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Mershon Center for International Security Studies

Amy Shuman

Mershon affiliate Amy Shuman, professor of English, is one of the winners of the 2014 Distinguished Diversity Enhancement Award.

For more than 30 years, Shuman enthusiastically has served a range of populations across campus and in the wider community — from international students and faculty of color to individuals with disabilities on campus and beyond — and has been a leader in some of Ohio State’s most significant diversity initiatives in that time.

"Amy has been a tireless, passionate and productive proponent of diversity, and her contributions represent the gamut of 'diversity' categories: gender, race, nationality, ethnicity, religion, class, sexuality, immigration status and disability," a nominator wrote.

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Bruce Weinberg

Mershon affiliate Bruce Weinberg, professor of economics, is the lead author of a new study published in the journal Science that finds university research is a key component to the U.S. economy, returning the investment through enormous public value and impact on employment, business and manufacturing nationwide.

"The main purpose of science funding isn’t as a jobs program or a stimulus program, but this study provides the first detailed information about the short-term economic impacts of federal research," Weinberg said.

Weinberg and his colleagues tracked investments at nine large, Midwestern universities. In total, the schools received $7 billion in research and development funding in 2012, about half of which came from the federal government. The economists found that $1 billion of that investment was spent on equipment and services from U.S. vendors. Of those expenditures, 16 percent stayed in the university’s home county; another 16 percent remained within the state.

Weinberg's results also shed light on a diverse workforce. Most of the workers supported by federal research funding are not university faculty members. In fact, fewer than one in five workers supported by federal funding is a faculty researcher. Using a new data set, the researchers also found that each university that receives funding spends those dollars throughout the United States -- about 70 percent spent outside their home states -- supporting companies both large and small.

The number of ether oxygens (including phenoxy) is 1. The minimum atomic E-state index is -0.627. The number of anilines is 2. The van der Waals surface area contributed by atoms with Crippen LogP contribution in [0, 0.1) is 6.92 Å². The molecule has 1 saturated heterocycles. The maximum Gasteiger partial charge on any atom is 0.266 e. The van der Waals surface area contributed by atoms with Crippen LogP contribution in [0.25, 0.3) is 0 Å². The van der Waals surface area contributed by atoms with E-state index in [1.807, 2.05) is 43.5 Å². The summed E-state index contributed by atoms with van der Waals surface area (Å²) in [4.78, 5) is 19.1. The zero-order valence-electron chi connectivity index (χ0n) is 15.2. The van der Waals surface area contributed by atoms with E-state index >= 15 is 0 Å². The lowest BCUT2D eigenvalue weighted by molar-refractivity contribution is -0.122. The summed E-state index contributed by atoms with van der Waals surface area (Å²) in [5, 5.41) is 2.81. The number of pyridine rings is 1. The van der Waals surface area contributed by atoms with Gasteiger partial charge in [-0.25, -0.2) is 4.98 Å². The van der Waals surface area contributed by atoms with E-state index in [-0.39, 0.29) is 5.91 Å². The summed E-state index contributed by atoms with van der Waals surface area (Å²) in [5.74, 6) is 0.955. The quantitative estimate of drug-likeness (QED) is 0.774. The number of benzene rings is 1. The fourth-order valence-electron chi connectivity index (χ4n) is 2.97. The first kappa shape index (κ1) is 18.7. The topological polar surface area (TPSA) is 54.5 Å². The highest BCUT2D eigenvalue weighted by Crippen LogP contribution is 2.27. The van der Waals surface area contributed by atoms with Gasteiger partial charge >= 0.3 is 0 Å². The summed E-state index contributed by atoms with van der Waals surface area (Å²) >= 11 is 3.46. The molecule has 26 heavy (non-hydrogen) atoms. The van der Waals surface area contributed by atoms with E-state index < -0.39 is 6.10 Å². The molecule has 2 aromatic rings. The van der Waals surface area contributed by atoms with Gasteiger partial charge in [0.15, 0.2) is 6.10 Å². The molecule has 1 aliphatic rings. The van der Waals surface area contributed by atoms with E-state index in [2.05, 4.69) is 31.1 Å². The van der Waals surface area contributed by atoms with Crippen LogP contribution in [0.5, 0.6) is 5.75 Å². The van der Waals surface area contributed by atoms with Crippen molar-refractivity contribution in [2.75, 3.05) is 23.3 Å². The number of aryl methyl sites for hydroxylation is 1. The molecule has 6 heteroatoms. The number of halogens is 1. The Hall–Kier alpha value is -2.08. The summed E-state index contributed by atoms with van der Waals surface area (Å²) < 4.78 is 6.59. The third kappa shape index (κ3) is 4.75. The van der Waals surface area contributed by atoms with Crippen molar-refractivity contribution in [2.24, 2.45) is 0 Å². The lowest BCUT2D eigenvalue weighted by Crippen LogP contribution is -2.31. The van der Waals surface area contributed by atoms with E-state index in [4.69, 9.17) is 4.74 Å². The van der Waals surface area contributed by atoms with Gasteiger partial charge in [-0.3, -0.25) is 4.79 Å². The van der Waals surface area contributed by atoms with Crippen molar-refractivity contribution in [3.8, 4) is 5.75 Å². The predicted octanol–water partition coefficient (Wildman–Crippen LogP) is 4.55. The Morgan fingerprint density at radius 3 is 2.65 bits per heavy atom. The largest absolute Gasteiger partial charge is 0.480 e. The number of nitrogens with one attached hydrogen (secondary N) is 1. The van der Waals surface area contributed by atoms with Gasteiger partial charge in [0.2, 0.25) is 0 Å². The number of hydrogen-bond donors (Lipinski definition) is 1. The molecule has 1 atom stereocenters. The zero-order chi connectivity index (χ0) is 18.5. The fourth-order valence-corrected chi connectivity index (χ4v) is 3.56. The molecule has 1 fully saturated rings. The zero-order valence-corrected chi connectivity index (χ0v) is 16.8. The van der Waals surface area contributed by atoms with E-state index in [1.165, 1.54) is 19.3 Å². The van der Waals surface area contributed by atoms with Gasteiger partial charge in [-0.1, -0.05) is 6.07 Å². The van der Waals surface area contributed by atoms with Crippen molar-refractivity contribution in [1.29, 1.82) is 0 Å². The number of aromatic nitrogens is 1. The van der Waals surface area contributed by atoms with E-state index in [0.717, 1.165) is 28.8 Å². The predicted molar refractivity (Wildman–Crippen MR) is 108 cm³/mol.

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Daniel Sui

Daniel Sui, professor and chair, Department of Geography, and Distinguished Professor of Social and Behavioral Sciences, has been selected by the Association of American Geographers (AAG) for its Distinguished Scholar Award in Regional Development and Planning. 

The award is in recognition of Sui’s more than two decades of contributions to the applied or theoretical understanding of development, planning and/or policy issues. In addition to research, this award also recognizes Sui’s contributions to mentoring/teaching and leadership/service roles at local, national, and international levels. 

A Guggenheim Foundation Fellow, Sui is a widely respected scholar in many aspects of technology, geographic information science (GIScience), urban, and regional research. 

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Alger

Chadwick Alger, professor emeritus of political science and public policy at the Mershon Center, passed away on February 15, 2014, at the age of 89.

Alger, an authority on peacebuilding and the United Nations system, joined the political science faculty of The Ohio State University in 1971, where he did teaching and research for more than 40 years.

Alger’s areas of expertise included:

  • global problem-solving by international governmental and non-governmental organizations, primarily focused on the United Nations System;
  • the world relations of local people, governments and organizations;
  • inventory and evaluation of available "tools" and strategies for peace building.

Subjects of his research included decision-making in the U.N. General Assembly, the role of non-governmental organizations in the struggle for human rights and economic well-being, evolving roles of NGOs in U.N. decision-making, potential roles of the U.N. System in the 21st century, religion as a peace tool, the expanding tool chest for peace builders, and why the United States needs the U.N. System.

Alger was director of the Mershon Program in Transnational Intellectual Cooperation in the Policy Sciences (1971-81) and director of the Mershon Program in World Relations (1982-91).

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